Issue Summary

Blood Products Advisory Committee Meeting

March 17, 2005

Gaithersburg, MD


Topic III:  Study Design for an Abbreviated Uniform Donor History Questionnaire


:Issue:    The Donor History Task Force sponsored by the AABB has proposed an abbreviated Donor History Questionnaire as an alternative to asking a qualified subset of repeat donors to complete a full-length donor history questionnaire at each donation. FDA seeks the advice of the Committee on whether the study design and sample size proposed by the Task Force will test how well two proposed capture questions identify relevant donor eligibility information.



Before each donation, potential donors are asked questions about their medical history and high-risk behavior. FDA has required or recommended that certain health history information be obtained to help determine if the donation process will be safe for the donor, and the donated product safe for the recipient.


The first uniform questionnaire was developed by AABB in the 1950s. As the number of infectious diseases and other problems associated with blood transfusions has increased, the number of questions and complexity of the questionnaire has also increased, resulting in numerous modifications of the questionnaire. Both blood donors and collection center personnel complain that the questionnaire is burdensome, resource intensive, the battery of questions is potentially confusing to donors.


In 2000, the Donor History Task Force was convened to evaluate, revise and streamline the AABB uniform donor questionnaire, in an effort to addresses these concerns.  The task force evaluated pre-existing and new questions for donor comprehension and accuracy of responses, using focus group studies and one-on-one cognitive interviews. This resulted in a revised and redesigned full-length Donor History Questionnaire. The Task Force also developed a user brochure including glossary, flow charts and references; a Medical Deferral List; Blood Donor Education Materials; and a proposed abbreviated Donor History Questionnaire. On April 23, 2004, FDA published “Draft Guidance for Industry: Acceptable Full-Length Donor History Questionnaire and Accompanying Materials for Use in Screening Human Donors of Blood and Blood Components”, accepting the full-length questionnaire and other associated materials, but not the abbreviated questionnaire.



The current accepted full-length Donor History Questionnaire developed by the DH Task Force contains 17 questions about medications and medical events.  In the abbreviated questionnaire originally proposed by the Task Force, these questions were consolidated into one medical history capture question: “Since your last donation, have you had any new medical problems, diagnosis, or treatments, including vaccinations?”  This capture question was administered to four test subjects during one-on-one cognitive interviews, to determine if it was an adequate substitute for the specific medical questions. One of the four subjects did not provide information about experiencing a significant medical event. While this question was tested on a limited sample, it did not elicit information in 25% of the subjects.  More importantly, it did not elicit information from the only subject with a significant medical event.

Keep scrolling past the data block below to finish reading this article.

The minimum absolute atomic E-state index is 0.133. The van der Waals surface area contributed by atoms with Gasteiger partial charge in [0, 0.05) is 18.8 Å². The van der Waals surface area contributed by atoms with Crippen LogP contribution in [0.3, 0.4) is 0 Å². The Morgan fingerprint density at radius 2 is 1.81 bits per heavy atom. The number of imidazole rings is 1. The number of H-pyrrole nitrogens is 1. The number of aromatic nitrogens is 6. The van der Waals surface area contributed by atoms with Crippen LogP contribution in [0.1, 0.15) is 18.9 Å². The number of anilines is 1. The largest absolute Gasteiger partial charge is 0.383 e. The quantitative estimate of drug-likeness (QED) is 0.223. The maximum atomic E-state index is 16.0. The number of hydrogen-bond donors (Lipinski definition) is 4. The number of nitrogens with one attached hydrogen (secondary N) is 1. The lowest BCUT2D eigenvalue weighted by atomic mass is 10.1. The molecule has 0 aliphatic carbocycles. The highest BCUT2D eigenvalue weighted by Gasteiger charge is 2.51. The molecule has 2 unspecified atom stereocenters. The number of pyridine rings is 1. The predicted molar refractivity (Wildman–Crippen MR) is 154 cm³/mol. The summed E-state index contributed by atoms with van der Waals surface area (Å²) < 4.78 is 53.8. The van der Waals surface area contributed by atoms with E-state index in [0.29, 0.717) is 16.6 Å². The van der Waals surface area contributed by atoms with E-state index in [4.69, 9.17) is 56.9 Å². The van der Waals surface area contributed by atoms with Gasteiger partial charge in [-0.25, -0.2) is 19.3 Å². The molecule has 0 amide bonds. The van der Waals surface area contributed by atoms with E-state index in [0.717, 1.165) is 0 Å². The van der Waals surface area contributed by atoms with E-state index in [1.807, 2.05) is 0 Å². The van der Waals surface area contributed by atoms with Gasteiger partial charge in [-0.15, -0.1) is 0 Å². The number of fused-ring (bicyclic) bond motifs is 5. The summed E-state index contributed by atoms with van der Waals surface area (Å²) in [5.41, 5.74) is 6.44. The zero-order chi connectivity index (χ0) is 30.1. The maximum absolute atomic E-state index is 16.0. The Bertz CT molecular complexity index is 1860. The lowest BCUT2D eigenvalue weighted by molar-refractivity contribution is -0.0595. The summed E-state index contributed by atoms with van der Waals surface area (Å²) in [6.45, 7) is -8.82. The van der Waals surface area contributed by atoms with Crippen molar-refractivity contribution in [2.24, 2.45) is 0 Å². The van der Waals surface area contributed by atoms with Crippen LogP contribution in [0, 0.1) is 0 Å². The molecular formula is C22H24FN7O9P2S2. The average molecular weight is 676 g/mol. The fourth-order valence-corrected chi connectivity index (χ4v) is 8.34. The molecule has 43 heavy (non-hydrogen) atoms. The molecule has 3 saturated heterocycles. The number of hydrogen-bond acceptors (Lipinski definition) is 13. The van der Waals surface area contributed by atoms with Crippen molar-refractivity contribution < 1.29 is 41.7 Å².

In response to FDA’s concern, the original compound capture question was revised and the current proposed abbreviated questionnaire now contains 2 medical capture questions: “Since your last donation have you had any new medical problems or diagnoses?” and “Since your last donation have you had any new medical treatments?” 


The DH Task Force is proposing to conduct a cross-over study designed to test how well the two capture questions identify relevant donor eligibility information in repeat donors. The specific objectives are:

Repeat donors eligible to participate in the study will have completed the full–length DHQ at least twice, with the second completion having occurred in the 6 months prior to study enrollment.


FDA supports measures that will improve the predictive value of the donor screening process and increase its efficiency. An abbreviated donor screening questionnaire is likely to reduce the time needed for donor screening and, theoretically, may offer improved predictive value due to increased donor attention focused on fewer questions. At the same time, FDA believes that the donor interview process is a key element of continued blood safety and believes that broad use of an abbreviated questionnaire format must be based upon reasonable assurance of predictive value that is at least equivalent to currently approved procedures.


Based upon the questionnaire and study design proposals, (to be presented by a representative of the Donor History Task Force) we are asking for BPAC to discuss the information presented and address the following questions.


Questions for the Committee

1.   Does the committee agree that the proposed study design (exclusive of sample size) is adequate to reasonably demonstrate equivalence (or lack of equivalence) between the two capture questions on the abbreviated questionnaire, and the 17 specific questions on the full-length questionnaire?

2.   If yes, does the committee agree that the proposed sample size is adequate?

3.   If no, what alternate study design and/or sample size does the committee propose would be adequate?